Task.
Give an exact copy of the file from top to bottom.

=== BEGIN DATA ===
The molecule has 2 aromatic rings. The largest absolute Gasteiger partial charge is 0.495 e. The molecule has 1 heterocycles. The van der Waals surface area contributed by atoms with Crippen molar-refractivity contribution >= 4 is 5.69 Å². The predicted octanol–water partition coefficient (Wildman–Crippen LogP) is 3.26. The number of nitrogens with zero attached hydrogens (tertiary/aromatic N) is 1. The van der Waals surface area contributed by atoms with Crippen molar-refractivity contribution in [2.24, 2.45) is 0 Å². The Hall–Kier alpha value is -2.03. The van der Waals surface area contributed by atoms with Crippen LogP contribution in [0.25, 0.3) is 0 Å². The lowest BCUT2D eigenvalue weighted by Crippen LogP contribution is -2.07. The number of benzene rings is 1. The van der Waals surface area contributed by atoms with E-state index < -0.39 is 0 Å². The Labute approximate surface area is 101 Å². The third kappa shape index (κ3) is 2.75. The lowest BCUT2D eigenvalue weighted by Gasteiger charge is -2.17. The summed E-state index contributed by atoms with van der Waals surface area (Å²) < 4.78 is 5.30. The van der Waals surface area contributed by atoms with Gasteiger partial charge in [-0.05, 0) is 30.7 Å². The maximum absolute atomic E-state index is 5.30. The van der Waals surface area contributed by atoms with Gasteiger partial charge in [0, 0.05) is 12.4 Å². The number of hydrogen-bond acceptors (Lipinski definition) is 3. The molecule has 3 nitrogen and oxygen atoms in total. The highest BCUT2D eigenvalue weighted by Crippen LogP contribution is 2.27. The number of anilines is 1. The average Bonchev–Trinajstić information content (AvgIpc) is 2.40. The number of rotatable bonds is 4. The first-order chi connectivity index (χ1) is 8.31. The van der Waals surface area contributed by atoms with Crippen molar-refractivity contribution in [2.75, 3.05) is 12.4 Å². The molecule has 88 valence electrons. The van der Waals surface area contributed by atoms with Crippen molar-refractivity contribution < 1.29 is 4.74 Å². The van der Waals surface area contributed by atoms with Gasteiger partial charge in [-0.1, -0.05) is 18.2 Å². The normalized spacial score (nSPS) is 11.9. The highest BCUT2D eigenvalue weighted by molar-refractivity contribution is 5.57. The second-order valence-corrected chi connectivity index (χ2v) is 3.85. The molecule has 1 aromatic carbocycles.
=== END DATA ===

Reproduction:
The molecule has 2 aromatic rings. The largest absolute Gasteiger partial charge is 0.495 e. The molecule has 1 heterocycles. The van der Waals surface area contributed by atoms with Crippen molar-refractivity contribution >= 4 is 5.69 Å². The predicted octanol–water partition coefficient (Wildman–Crippen LogP) is 3.26. The number of nitrogens with zero attached hydrogens (tertiary/aromatic N) is 1. The van der Waals surface area contributed by atoms with Crippen molar-refractivity contribution in [2.24, 2.45) is 0 Å². The Hall–Kier alpha value is -2.03. The van der Waals surface area contributed by atoms with Crippen LogP contribution in [0.25, 0.3) is 0 Å². The lowest BCUT2D eigenvalue weighted by Crippen LogP contribution is -2.07. The number of benzene rings is 1. The van der Waals surface area contributed by atoms with E-state index < -0.39 is 0 Å². The Labute approximate surface area is 101 Å². The third kappa shape index (κ3) is 2.75. The lowest BCUT2D eigenvalue weighted by Gasteiger charge is -2.17. The summed E-state index contributed by atoms with van der Waals surface area (Å²) < 4.78 is 5.30. The van der Waals surface area contributed by atoms with Gasteiger partial charge in [-0.05, 0) is 30.7 Å². The maximum absolute atomic E-state index is 5.30. The van der Waals surface area contributed by atoms with Gasteiger partial charge in [0, 0.05) is 12.4 Å². The number of hydrogen-bond acceptors (Lipinski definition) is 3. The molecule has 3 nitrogen and oxygen atoms in total. The highest BCUT2D eigenvalue weighted by Crippen LogP contribution is 2.27. The number of anilines is 1. The average Bonchev–Trinajstić information content (AvgIpc) is 2.40. The number of rotatable bonds is 4. The first-order chi connectivity index (χ1) is 8.31. The van der Waals surface area contributed by atoms with Crippen molar-refractivity contribution in [2.75, 3.05) is 12.4 Å². The molecule has 88 valence electrons. The van der Waals surface area contributed by atoms with Crippen molar-refractivity contribution < 1.29 is 4.74 Å². The van der Waals surface area contributed by atoms with Gasteiger partial charge in [-0.1, -0.05) is 18.2 Å². The normalized spacial score (nSPS) is 11.9. The highest BCUT2D eigenvalue weighted by molar-refractivity contribution is 5.57. The second-order valence-corrected chi connectivity index (χ2v) is 3.85. The molecule has 1 aromatic carbocycles.